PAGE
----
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5E A Primer on Creating Organizations

Wik

First Post
Organizations in 5e are a great way for your PCs to belong to something beyond the adventuring party. As detailed in the Adventurer's League and organized play, they also become a way to introduce a bit of variety in adventures - how the adventures will play out will vary depending on PCs' affiliations.

That being said, the five organizations detailed in the DMG are rather vanilla and plain - the Harpers, Zhentarim, Lords Alliance, Emerald Enclave, and the Gauntlet are kind of bog standard and don't easily port over into other campaigns.

I've personally just spent about a day working on the nine joinable organizations in my own campaign setting, the Shattered Isles. I've come to a few conclusions about how to put them together, and thought I'd share.

1. Keep them broad

It's very easy to have an organization for religions 1, 2, 3, 4, 5 and 6. Of course, each of them will have different class associations (the god of magic might have a few wizards in its ranks, while the god of thievery will have a few rogues), but ultimately, all six are religious organizations. While it can be tempting to have an organization cater specifically to one class type (The Barbarian Organization, the Bardic College, the Druidic Circle, etc), it's better to unite them with a broader theme that encourages a few specific classes but bars none. The College of Fharlaghn, for example, could be a college concerned with bardic lore and music, but it will also attract sages, sorcerers, rogues, and elves and halflings from all walks of life.

Doing this will let your players look at the organizations you present, and pick the one that most appeals to their own interests, instead of the one that most closely matches their race and class type.

In addition, when placing organizations, be aware that while they might be more present in certain areas of your campaign setting, they should have at least a minor presence in most cities and towns - otherwise, if the PCs adventure out of the way of an organization's influence, their choice won't really have had any consequence.

2. Encourage a Bit of Conflict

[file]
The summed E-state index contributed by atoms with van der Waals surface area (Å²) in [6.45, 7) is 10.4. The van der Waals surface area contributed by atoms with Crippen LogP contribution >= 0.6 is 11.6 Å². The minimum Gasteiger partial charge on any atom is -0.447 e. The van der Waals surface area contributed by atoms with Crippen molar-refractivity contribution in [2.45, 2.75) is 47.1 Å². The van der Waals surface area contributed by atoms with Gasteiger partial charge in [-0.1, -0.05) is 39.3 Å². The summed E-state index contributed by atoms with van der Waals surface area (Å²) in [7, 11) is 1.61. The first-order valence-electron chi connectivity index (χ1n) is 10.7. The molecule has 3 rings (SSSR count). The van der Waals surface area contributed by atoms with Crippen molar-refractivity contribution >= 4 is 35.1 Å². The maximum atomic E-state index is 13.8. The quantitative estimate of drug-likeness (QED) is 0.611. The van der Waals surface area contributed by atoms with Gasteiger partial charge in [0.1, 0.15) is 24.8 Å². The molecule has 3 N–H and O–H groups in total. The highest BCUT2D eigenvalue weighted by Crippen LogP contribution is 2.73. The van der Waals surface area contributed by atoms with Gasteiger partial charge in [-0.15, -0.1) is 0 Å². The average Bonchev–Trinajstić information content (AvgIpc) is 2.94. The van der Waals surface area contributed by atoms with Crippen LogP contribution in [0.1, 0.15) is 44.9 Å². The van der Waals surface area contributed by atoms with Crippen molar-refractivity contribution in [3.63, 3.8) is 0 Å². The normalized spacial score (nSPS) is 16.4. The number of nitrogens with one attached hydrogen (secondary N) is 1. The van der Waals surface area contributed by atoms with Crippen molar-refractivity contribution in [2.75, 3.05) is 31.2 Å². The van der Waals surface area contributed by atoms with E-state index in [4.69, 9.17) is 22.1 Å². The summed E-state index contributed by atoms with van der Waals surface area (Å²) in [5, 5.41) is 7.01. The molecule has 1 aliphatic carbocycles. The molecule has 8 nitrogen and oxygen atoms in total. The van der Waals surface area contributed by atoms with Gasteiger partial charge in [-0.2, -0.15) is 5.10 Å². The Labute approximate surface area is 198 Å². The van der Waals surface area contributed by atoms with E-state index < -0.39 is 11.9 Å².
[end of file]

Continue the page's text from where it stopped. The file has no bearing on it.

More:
While you shouldn't have the organizations engaged in an outright war with one another, it's perfectly fine (and fun!) to encourage rivalries and points of contention. The Knightly Order of the Scale, concerned with protecting and educating draconic young and hunting "rogue" dragons, might have a bit of a problem with the Order of the Horn, a group of wild mercenaries that see no problem with hunting and destroying dragons of any type simply for their hoards. Likewise, in Faerun, the Lords Alliance and the Zhentarim rarely see eye to eye, but rarely do they cross blades in the streets.

3. Membership Benefits

The basic format for joining an organization should be graded on about five "ranks", each requiring a minimum renown. In addition, gaining higher level tiers should require the accomplishment of a minimum number of secret missions (see below) and perhaps a minimum character level (but NOT a class level).

Each rank should have an interesting name associated with it, that reinforces the flavour of the organization. If you're no good with names, there are plenty of places to go to - the old level titles from earlier editions, historical titles of organizations or military ranks, or 4e-style portmanteaus.

Each organization should follow the same rough outline of powers, so that players are more encouraged to choose an organization based on the flavour, as opposed to mechanical benefits. Avoid having organizations grant combat abilities.

Rank 1 - Initiate Level. Requires 0 Renown. Grants no special ability.